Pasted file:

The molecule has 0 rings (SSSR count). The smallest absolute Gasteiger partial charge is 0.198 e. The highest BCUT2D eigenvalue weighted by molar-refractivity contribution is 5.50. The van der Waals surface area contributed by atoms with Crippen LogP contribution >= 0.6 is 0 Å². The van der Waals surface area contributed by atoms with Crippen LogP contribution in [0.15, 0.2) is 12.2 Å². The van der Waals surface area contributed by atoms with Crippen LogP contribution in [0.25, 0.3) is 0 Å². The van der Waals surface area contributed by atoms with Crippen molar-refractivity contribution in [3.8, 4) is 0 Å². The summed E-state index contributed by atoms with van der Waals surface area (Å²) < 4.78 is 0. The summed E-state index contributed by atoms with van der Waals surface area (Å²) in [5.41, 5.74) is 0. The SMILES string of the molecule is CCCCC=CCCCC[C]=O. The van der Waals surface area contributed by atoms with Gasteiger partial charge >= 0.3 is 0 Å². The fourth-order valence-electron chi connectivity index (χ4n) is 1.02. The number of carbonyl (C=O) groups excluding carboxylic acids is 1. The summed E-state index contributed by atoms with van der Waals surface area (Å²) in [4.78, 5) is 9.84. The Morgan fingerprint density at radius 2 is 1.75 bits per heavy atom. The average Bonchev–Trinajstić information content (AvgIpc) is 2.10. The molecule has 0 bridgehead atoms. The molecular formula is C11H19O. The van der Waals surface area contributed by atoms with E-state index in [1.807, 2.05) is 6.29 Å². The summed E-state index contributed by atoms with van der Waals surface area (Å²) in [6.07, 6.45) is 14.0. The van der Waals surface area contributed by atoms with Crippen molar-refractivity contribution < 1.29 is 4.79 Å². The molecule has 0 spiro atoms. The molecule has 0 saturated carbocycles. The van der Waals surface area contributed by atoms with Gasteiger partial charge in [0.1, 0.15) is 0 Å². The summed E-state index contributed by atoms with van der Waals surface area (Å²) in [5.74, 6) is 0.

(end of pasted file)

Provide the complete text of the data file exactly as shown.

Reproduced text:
The molecule has 0 rings (SSSR count). The smallest absolute Gasteiger partial charge is 0.198 e. The highest BCUT2D eigenvalue weighted by molar-refractivity contribution is 5.50. The van der Waals surface area contributed by atoms with Crippen LogP contribution >= 0.6 is 0 Å². The van der Waals surface area contributed by atoms with Crippen LogP contribution in [0.15, 0.2) is 12.2 Å². The van der Waals surface area contributed by atoms with Crippen LogP contribution in [0.25, 0.3) is 0 Å². The van der Waals surface area contributed by atoms with Crippen molar-refractivity contribution in [3.8, 4) is 0 Å². The summed E-state index contributed by atoms with van der Waals surface area (Å²) < 4.78 is 0. The summed E-state index contributed by atoms with van der Waals surface area (Å²) in [5.41, 5.74) is 0. The SMILES string of the molecule is CCCCC=CCCCC[C]=O. The van der Waals surface area contributed by atoms with Gasteiger partial charge >= 0.3 is 0 Å². The fourth-order valence-electron chi connectivity index (χ4n) is 1.02. The number of carbonyl (C=O) groups excluding carboxylic acids is 1. The summed E-state index contributed by atoms with van der Waals surface area (Å²) in [4.78, 5) is 9.84. The Morgan fingerprint density at radius 2 is 1.75 bits per heavy atom. The average Bonchev–Trinajstić information content (AvgIpc) is 2.10. The molecule has 0 bridgehead atoms. The molecular formula is C11H19O. The van der Waals surface area contributed by atoms with E-state index in [1.807, 2.05) is 6.29 Å². The summed E-state index contributed by atoms with van der Waals surface area (Å²) in [6.07, 6.45) is 14.0. The van der Waals surface area contributed by atoms with Crippen molar-refractivity contribution < 1.29 is 4.79 Å². The molecule has 0 spiro atoms. The molecule has 0 saturated carbocycles. The van der Waals surface area contributed by atoms with Gasteiger partial charge in [0.1, 0.15) is 0 Å². The summed E-state index contributed by atoms with van der Waals surface area (Å²) in [5.74, 6) is 0.